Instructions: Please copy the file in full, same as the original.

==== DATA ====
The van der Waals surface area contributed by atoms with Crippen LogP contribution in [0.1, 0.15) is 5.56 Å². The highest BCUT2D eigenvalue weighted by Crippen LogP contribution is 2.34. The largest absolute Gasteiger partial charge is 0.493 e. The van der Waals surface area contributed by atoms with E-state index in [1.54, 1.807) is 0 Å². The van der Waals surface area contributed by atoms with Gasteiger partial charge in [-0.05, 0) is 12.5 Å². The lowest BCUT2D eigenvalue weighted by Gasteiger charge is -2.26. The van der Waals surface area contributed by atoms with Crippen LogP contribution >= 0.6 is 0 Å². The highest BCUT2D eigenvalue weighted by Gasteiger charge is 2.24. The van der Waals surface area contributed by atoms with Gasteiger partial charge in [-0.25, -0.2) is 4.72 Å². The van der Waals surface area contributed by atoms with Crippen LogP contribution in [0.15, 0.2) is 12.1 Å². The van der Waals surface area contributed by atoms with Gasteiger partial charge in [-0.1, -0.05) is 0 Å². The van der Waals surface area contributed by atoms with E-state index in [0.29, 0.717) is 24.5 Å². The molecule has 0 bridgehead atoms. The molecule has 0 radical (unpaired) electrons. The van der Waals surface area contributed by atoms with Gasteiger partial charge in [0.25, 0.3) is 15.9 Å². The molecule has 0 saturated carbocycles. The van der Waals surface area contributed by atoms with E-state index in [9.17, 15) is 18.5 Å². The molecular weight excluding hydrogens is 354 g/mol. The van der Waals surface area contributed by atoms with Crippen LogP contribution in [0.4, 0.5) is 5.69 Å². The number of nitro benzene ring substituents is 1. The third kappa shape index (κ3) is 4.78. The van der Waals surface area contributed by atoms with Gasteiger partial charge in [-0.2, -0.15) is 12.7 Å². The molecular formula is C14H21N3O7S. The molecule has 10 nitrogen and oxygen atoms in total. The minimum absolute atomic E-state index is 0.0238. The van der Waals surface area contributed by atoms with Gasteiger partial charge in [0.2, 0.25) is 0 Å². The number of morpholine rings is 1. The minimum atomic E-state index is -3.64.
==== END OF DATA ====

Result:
The van der Waals surface area contributed by atoms with Crippen LogP contribution in [0.1, 0.15) is 5.56 Å². The highest BCUT2D eigenvalue weighted by Crippen LogP contribution is 2.34. The largest absolute Gasteiger partial charge is 0.493 e. The van der Waals surface area contributed by atoms with E-state index in [1.54, 1.807) is 0 Å². The van der Waals surface area contributed by atoms with Gasteiger partial charge in [-0.05, 0) is 12.5 Å². The lowest BCUT2D eigenvalue weighted by Gasteiger charge is -2.26. The van der Waals surface area contributed by atoms with Crippen LogP contribution >= 0.6 is 0 Å². The highest BCUT2D eigenvalue weighted by Gasteiger charge is 2.24. The van der Waals surface area contributed by atoms with Gasteiger partial charge in [-0.25, -0.2) is 4.72 Å². The van der Waals surface area contributed by atoms with Crippen LogP contribution in [0.15, 0.2) is 12.1 Å². The van der Waals surface area contributed by atoms with Gasteiger partial charge in [-0.1, -0.05) is 0 Å². The van der Waals surface area contributed by atoms with E-state index in [0.29, 0.717) is 24.5 Å². The molecule has 0 bridgehead atoms. The molecule has 0 radical (unpaired) electrons. The van der Waals surface area contributed by atoms with Gasteiger partial charge in [0.25, 0.3) is 15.9 Å². The molecule has 0 saturated carbocycles. The van der Waals surface area contributed by atoms with E-state index in [9.17, 15) is 18.5 Å². The molecular weight excluding hydrogens is 354 g/mol. The van der Waals surface area contributed by atoms with Crippen LogP contribution in [0.4, 0.5) is 5.69 Å². The number of nitro benzene ring substituents is 1. The third kappa shape index (κ3) is 4.78. The van der Waals surface area contributed by atoms with Gasteiger partial charge in [-0.2, -0.15) is 12.7 Å². The molecular formula is C14H21N3O7S. The molecule has 10 nitrogen and oxygen atoms in total. The minimum absolute atomic E-state index is 0.0238. The van der Waals surface area contributed by atoms with Gasteiger partial charge in [0.2, 0.25) is 0 Å². The number of morpholine rings is 1. The minimum atomic E-state index is -3.64.